Jayne Symons | Communications & Engagement Director
Did you know we have our very own living ANZAC memorial, slowly growing to the right of the driveway leading down the hill of the College? Standing quietly and understated the Miniature Lone Pine is a silent tribute to the soldiers that lost their lives over a century ago.
Planted from seedling, the second generation Lone Pine tree is now 20 metres tall and is a direct descendent from the Battle of Lone Pine, Gallipoli.
The infamous battle of Lone Pine took place between August 6 and 10 in 1915 during the eight month Allied Gallipoli Campaign. Known as Plateau 400 or Lone Pine at Gallipoli, the fortified ridge position was marked by a single pine tree at the top.
An estimated 2,000 Australians were killed along with 7,000 Turks, during four days of hand-to-hand fighting at Lone Pine.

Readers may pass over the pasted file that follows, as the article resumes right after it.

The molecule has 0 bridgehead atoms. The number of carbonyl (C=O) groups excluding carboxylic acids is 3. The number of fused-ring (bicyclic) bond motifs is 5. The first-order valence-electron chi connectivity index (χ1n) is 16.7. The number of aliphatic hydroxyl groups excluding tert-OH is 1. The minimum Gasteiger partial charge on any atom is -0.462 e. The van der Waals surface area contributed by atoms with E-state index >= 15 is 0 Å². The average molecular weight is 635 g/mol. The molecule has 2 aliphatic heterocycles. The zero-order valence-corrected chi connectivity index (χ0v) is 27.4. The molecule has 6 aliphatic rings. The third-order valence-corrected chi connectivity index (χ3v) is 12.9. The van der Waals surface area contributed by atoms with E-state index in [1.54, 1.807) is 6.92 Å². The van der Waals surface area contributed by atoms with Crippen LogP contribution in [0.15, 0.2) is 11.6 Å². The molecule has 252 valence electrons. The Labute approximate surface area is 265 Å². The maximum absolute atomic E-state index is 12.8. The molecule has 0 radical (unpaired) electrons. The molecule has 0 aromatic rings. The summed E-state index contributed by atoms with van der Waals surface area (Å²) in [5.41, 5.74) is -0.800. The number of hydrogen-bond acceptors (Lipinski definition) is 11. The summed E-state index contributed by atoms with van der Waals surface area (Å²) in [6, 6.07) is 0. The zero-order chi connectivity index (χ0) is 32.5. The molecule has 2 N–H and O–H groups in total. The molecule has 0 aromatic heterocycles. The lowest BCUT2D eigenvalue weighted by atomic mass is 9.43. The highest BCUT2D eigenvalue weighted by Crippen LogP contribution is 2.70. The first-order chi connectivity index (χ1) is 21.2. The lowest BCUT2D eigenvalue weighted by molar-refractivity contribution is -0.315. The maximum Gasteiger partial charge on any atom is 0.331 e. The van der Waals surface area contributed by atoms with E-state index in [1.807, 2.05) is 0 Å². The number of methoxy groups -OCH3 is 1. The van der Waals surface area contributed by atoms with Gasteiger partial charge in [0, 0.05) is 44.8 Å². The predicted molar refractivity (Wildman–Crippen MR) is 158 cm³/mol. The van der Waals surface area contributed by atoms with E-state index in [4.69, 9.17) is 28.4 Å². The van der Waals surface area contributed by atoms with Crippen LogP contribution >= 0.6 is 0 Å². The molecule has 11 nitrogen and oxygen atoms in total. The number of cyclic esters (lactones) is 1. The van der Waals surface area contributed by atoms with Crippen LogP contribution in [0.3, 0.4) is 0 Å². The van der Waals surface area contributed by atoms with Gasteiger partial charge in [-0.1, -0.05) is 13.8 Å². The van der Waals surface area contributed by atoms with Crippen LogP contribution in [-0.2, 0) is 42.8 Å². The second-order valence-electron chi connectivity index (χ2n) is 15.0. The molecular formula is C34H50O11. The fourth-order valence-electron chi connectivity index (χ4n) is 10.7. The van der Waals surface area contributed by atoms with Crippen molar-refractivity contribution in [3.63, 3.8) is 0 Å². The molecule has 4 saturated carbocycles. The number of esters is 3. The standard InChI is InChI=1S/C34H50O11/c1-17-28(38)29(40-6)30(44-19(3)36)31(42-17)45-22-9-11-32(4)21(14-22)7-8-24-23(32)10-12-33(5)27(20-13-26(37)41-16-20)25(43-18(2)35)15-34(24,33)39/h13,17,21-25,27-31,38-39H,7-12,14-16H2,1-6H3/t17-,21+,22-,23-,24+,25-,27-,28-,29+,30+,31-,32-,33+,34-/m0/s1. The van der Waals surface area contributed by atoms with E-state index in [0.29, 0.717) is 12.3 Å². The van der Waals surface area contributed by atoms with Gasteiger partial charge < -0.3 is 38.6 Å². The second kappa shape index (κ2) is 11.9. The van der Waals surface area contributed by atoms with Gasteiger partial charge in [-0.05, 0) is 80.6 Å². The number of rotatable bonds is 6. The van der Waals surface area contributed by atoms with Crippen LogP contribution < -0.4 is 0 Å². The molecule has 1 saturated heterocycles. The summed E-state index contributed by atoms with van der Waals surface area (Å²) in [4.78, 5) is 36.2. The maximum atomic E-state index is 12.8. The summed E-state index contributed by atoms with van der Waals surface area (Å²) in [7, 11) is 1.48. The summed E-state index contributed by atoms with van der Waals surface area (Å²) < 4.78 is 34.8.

After the battlefield was cleared, a few Australian soldiers collected a number of pinecones from the remaining tree. Soldier, Lance Corporal Benjamin Smith from the 3rd Battalion sent a pinecone found at the top of the trenches back to his mother in Australia, who had lost another son at the battle. The cone and its seeds were kept in a drawer by the soldier’s mother for about 13 years before an attempt was made by her to plant the seeds in 1928.
Two seedlings were raised – one was presented to her hometown of Inverell, New South Wales and the other was forwarded to Canberra where it was planted by Prince Henry, Duke of Gloucester at the Australian War Memorial (AWM) in October 1934.
Each year seeds are carefully collected from the Lone Pine growing at the AWM to produce much-sought-after offspring to plant at RSLs, schools and memorial sites.
We are very fortunate to have our own piece of history and as we commemorate ANZAC Day on April 25, we pay our respects to those that lost their lives and honour the returned and serving servicemen and women.